Drifting refers either to a driving technique utilizing a difference in slip angle between the front and rear tires of a car, or to a sport based on the technique. A drift or oversteer occurs when the rear wheels are slipping at a greater angle than the front wheels. The rear end of the car appears to chase the front end around a turn; the driver utilizes both front tires and the rear tires to control the actual direction of the car. More throttle induces more rear wheel slip angle and the rear of the car wants to overtake the front. The goal is for the driver to achieve opposite lock and use the throttle to fine tune the car’s angle and direction.
Oversteer is a technique used in many levels of motorsports, especially ones that run on low grip surfaces such as dirt track rallying and rallying. The art of drifting dates back to even the 1930’s popularized by legendary Italian Grand Prix driver Tazio Nuvolari who utilized the four-wheel drift to take corners at full throttle to exit at the highest possible speed.
Modern drifting started in Japan over 30 years ago in the All Japan Touring Car Championship races as a driving technique of motorcyclist turned driver Kunimitsu Takahashi. He was popular for hitting the apex at high speed and drifting out of the corner preserving a high exit speed.
Takahashi was the inspiration of street racer turned ‘Drift King’ Keiichi Tsuchiya. Tsuchiya began practicing the drifting techniques on the mountain roads of Japan and quickly gained a reputation. In 1977, several magazine publishers got together and decided to produce a video about Tsuchiya’s drifting skills and techniques. The video has since been an inspiration for many of the professional drift drivers today. In 1988, Option magazine founder Daijiro Inada helped organize one of the first drifting events.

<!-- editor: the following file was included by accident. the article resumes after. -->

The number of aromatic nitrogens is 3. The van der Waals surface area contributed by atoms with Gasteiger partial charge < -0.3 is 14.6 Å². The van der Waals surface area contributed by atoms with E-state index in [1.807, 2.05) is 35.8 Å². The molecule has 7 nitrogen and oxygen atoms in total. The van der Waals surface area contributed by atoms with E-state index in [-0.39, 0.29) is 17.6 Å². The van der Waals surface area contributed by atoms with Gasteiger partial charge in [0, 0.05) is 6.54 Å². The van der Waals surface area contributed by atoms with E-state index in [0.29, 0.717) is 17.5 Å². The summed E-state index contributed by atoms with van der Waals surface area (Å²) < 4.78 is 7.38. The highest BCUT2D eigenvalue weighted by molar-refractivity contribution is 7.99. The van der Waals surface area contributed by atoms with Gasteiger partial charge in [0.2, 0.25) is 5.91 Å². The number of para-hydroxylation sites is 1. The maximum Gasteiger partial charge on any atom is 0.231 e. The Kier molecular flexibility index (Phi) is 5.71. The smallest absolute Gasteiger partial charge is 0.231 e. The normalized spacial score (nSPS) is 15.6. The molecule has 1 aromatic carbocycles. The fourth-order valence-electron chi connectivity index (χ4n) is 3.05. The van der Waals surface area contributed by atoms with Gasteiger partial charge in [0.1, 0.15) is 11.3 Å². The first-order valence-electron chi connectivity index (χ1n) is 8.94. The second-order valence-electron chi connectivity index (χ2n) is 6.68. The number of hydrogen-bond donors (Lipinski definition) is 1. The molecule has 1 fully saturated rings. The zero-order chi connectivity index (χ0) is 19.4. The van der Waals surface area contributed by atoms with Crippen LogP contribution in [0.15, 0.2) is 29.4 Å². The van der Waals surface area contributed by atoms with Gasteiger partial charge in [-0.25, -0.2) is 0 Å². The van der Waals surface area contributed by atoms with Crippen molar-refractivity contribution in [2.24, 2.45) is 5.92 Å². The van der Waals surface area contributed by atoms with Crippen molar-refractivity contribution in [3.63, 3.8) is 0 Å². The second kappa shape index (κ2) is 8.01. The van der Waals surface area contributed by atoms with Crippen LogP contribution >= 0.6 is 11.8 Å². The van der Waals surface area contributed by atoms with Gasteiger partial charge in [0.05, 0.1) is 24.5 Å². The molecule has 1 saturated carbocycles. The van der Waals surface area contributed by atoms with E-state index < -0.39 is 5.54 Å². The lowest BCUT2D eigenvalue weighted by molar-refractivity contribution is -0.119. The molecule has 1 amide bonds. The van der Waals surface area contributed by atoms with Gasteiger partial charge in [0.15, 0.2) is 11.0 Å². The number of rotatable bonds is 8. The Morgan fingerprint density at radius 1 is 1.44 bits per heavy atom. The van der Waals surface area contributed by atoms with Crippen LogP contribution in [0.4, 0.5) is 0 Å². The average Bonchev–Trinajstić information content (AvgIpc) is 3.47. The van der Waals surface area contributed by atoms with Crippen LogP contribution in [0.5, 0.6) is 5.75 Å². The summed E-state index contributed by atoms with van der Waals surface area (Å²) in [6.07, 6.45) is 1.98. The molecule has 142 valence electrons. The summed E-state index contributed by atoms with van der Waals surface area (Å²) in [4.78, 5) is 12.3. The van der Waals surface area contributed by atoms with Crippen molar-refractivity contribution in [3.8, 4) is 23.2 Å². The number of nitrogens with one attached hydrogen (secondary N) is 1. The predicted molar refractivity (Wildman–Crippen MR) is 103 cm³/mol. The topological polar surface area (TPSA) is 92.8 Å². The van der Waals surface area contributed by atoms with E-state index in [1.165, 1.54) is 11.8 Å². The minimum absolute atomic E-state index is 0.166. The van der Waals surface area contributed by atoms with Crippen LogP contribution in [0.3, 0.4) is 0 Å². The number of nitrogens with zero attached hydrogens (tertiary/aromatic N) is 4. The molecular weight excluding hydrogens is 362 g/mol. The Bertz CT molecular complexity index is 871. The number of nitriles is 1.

Tsuchiya however cleared out his main reason for drifting by a popular quote he made. “I did not drift because it is a quicker way around a corner, but because it is the most exciting way.”
Organized drift events outside Japan formally began in 1996 at the Willow Springs racetrack in California, which was incidentally organized by Option magazine as well. It has since exploded as a popular motorsport in North America, Europe, Australia and in many parts of Asia. Today, several professional drift competitions have sprung out. More popular ones are the D1 Grand Prix, and Formula D. In the Philippines, drifting was formally introduced in 2006 by Burnt Rubber Productions spearheaded by David Felicano, Mon Rayos, and Charlie Cruz.
Feliciano revealed that he only found out about drifting only a few years back, 1999 to be exact. Which he said was quite funny because he found out after many years that drifitng was the way he took the corners on the winding roads of his hometown Antipolo. After much exposure to drifting videos and magazine features, he decided to put together two Toyota AE86 cars and he and his friends started driving the cars up and down the winding roads in the hills of Antipolo. These roads were actually the old special stages they used in rally racing that have now been concreted.
Their plan to officially organize drifting in the country was formed in 2005 when he and Mon Rayos saw the increasing popularity of drifting locally, the duo then got into contract with Charlie Cruz who joined them to introduce the first drifting event in the country called Countersteer with 103.5 K-Lite in January of 2006. Its quite interesting as well that the winner of their first competition could not even get a driver’s lincense. Fourteen year-old Gio Rodriguez who has only been driving for two years.
“We give people a safe venue for drifting so they don’t do it on the street,” said Feliciano. “My advice to people who want to try it is, don’t be scared, it’s not as dangerous as it looks. It only becomes dangerous when you do it on the street,” he added.
For more information about drifting, Burnt Rubber Productions can be contacted through +632.4390262 or +632.4390263.